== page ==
A similar metric that will reflect tee-to-green play, relative to other players is the strokes gained metric. With putting being almost every player’s make or break stat week to week, and insufficient historical data, these are the most comprehensive stats to indicate where a player is at with their game. You could make an argument that they should be considered every week, regardless of event history, and/or course setup.

To help sift through the field regarding just the key stats I put the table below together using all data from the official PGA Tour website. It is listed in order of each players’ composite ranking, an average of each players’ ranking in the two key stats for this week. Sort as you wish:

NameSalaryComposite RankBSSG: T-G
Brooks Koepka117006210
Matt Kuchar105009.5415
Rory McIlroy112009.5181
Justin Thomas1000011175
Corey Conners750011.5716
Keegan Bradley850013818
Bubba Watson8900212814
Dustin Johnson1190023.5434
D.J. Trahan670026.51340
Scott Piercy9300311052
Aaron Wise7800311547
Jim Furyk880034.54425
Henrik Stenson910036.54924
Sungjae Im7900373935
Webb Simpson9700395820
Hank Lebioda670039.53544
Ryan Palmer820049.53762
Alex Prugh670055.510101
Matt Every7400605268
Sergio Garcia95006111111
Nick Watney7500634779
Russell Henley7500645573
Talor Gooch7100667557
Dylan Frittelli730066.58449
Joaquin Niemann7700679341
Kramer Hickok7400695286
Bud Cauley840069.510534
Jason Dufner870071.57469
Carlos Ortiz63007231113
Trey Mullinax730072.58461
Kevin Tway770072.58758
Harold Varner III7100747276
Cameron Davis690074.56881
Sebastián Muñoz7200778074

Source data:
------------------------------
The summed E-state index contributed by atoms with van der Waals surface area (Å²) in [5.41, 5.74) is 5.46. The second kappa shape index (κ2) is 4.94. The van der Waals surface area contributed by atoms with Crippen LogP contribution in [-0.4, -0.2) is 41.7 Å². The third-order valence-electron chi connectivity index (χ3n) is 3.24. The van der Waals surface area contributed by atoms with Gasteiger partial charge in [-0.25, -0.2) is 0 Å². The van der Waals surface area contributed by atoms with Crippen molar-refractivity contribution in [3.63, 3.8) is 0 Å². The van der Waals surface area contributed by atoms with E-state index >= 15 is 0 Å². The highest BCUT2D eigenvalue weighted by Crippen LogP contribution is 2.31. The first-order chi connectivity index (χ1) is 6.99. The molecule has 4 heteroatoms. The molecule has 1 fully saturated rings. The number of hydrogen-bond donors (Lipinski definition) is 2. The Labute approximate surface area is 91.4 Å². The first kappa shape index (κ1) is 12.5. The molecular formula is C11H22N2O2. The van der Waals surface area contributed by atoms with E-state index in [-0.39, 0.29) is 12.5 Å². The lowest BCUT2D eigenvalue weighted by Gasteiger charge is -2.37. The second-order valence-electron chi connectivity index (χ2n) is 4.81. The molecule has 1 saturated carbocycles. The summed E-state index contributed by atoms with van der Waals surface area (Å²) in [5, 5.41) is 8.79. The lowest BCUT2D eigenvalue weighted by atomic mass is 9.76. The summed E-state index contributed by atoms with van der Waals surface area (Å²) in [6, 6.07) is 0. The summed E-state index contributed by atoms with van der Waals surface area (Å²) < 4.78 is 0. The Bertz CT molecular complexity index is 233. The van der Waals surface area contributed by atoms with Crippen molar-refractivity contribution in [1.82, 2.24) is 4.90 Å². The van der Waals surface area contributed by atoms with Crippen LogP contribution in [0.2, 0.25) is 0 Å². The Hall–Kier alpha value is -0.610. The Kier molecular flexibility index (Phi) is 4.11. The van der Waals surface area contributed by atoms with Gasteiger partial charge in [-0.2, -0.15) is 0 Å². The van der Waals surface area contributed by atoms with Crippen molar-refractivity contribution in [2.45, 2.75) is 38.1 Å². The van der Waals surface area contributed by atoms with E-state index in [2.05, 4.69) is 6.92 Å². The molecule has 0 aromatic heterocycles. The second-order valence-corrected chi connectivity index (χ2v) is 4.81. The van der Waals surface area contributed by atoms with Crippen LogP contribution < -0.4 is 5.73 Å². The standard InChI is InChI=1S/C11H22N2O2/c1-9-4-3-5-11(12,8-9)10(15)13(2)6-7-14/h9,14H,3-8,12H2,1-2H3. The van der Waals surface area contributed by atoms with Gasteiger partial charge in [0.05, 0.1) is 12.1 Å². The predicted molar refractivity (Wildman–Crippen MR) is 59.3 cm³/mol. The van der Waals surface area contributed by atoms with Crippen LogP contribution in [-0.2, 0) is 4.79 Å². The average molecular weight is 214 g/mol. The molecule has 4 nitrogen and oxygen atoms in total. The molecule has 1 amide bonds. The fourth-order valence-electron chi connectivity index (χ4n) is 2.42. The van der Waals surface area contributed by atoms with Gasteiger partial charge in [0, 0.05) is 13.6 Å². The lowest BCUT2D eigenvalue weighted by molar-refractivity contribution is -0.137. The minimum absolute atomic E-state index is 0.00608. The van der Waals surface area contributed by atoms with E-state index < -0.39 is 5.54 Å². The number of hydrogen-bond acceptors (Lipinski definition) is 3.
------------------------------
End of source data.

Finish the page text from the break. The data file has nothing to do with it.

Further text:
Kyoung-Hoon Lee7400786987
Nate Lashley6700826995
J.J. Spaun70008257107
Sepp Straka680083.545122
J.B. Holmes7600859575
Adam Hadwin83008555115
Adam Schenk68008766108
Josh Teater7000898296
Daniel Berger800097.589106
Ryan Armour72009891105
Danny Willett740010111587
Brice Garnett660010151151
Fabián Gómez650010162140
Adam Svensson6500102.514659
Lucas Bjerregaard800010369137
Alex Noren7700104.575134
Tyler Duncan680010758156
Zach Johnson760010917345
Shawn Stefani7300109.595124
Roberto Castro690011012793
Jim Knous6800110101119
Harris English730011064156
Roger Sloan6800114.5102127
Chase Wright6200114.561168
Scott Stallings7200115.515972
Cameron Tringale7100116111121
Johnson Wagner6800116.567166
Wes Roach6100117.577158
Martin Laird7200118.595142
Bronson Burgoon650011989149
Danny Lee7300120130110
Brandon Harkins7000120.5124117
Scott Brown6700122128116
Jonas Blixt7800124144104
Brandt Snedeker9000124.517970
Hudson Swafford6500125.5125126
Austin Cook8100126106146
Jimmy Walker790012716490
Seth Reeves600012763191
Anders Albertson6000127.5135120
Denny McCarthy7300127.5117138
Ben Silverman6900133.5113154
Jim Herman6100140110170
Nick Taylor7100143163123
J.J. Henry6300146.5140153
David Hearn7000147117177
Graeme McDowell7600149.5138161
Wyndham Clark7000150133167
Tom Hoge6600153.5174133
Roberto Díaz6800153.5142165
Bill Haas7100153.5196111
Brian Harman7600154169139
Peter Uihlein7400154.5140169
Dominic Bozzelli6300155117193
John Chin6000155.5107204
Sam Saunders6600157171143
Peter Malnati7100158.5199118
Julián Etulain6400159.5191128
Mackenzie Hughes7500160.5185136
Sangmoon Bae6600162142182
Brian Gay7200162.5154171
Brady Schnell6700163152174
Richy Werenski6600165170160
Ollie Schniederjans7000167161173
Robert Streb6700168181155
Stephan Jaeger7000169.5189150
Kyle Jones6100175.5162189
Alex Cejka6600178193163
Chris Thompson6000180174186
Jonathan Byrd6600184.5191178
Rod Pampling6100186.5198175
Kelly Kraft6500187194180